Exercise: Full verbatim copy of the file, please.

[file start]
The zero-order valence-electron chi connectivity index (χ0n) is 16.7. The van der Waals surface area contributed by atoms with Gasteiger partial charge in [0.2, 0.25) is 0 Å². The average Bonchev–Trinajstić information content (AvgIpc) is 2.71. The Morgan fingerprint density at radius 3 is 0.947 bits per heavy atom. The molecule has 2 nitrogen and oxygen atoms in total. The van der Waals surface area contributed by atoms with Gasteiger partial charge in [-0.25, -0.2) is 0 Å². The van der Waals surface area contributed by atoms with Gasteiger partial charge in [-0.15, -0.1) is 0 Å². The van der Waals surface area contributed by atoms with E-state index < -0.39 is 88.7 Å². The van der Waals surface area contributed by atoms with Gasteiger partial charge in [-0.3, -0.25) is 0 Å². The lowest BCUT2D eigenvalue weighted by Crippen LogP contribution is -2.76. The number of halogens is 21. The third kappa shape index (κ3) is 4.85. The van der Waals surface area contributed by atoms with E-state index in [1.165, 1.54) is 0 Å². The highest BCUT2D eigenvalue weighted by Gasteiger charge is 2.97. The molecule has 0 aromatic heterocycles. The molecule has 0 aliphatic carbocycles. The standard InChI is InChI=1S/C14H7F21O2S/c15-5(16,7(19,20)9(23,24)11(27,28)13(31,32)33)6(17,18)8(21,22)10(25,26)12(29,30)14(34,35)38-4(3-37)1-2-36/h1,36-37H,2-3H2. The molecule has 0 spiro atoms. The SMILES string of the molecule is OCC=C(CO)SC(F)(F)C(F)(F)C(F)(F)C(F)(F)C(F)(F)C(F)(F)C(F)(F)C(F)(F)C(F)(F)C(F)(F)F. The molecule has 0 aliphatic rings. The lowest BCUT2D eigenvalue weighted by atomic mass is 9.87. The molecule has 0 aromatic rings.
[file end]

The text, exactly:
The zero-order valence-electron chi connectivity index (χ0n) is 16.7. The van der Waals surface area contributed by atoms with Gasteiger partial charge in [0.2, 0.25) is 0 Å². The average Bonchev–Trinajstić information content (AvgIpc) is 2.71. The Morgan fingerprint density at radius 3 is 0.947 bits per heavy atom. The molecule has 2 nitrogen and oxygen atoms in total. The van der Waals surface area contributed by atoms with Gasteiger partial charge in [-0.25, -0.2) is 0 Å². The van der Waals surface area contributed by atoms with Gasteiger partial charge in [-0.15, -0.1) is 0 Å². The van der Waals surface area contributed by atoms with E-state index < -0.39 is 88.7 Å². The van der Waals surface area contributed by atoms with Gasteiger partial charge in [-0.3, -0.25) is 0 Å². The lowest BCUT2D eigenvalue weighted by Crippen LogP contribution is -2.76. The number of halogens is 21. The third kappa shape index (κ3) is 4.85. The van der Waals surface area contributed by atoms with E-state index in [1.165, 1.54) is 0 Å². The highest BCUT2D eigenvalue weighted by Gasteiger charge is 2.97. The molecule has 0 aromatic heterocycles. The molecule has 0 aliphatic carbocycles. The standard InChI is InChI=1S/C14H7F21O2S/c15-5(16,7(19,20)9(23,24)11(27,28)13(31,32)33)6(17,18)8(21,22)10(25,26)12(29,30)14(34,35)38-4(3-37)1-2-36/h1,36-37H,2-3H2. The molecule has 0 spiro atoms. The SMILES string of the molecule is OCC=C(CO)SC(F)(F)C(F)(F)C(F)(F)C(F)(F)C(F)(F)C(F)(F)C(F)(F)C(F)(F)C(F)(F)C(F)(F)F. The molecule has 0 aliphatic rings. The lowest BCUT2D eigenvalue weighted by atomic mass is 9.87. The molecule has 0 aromatic rings.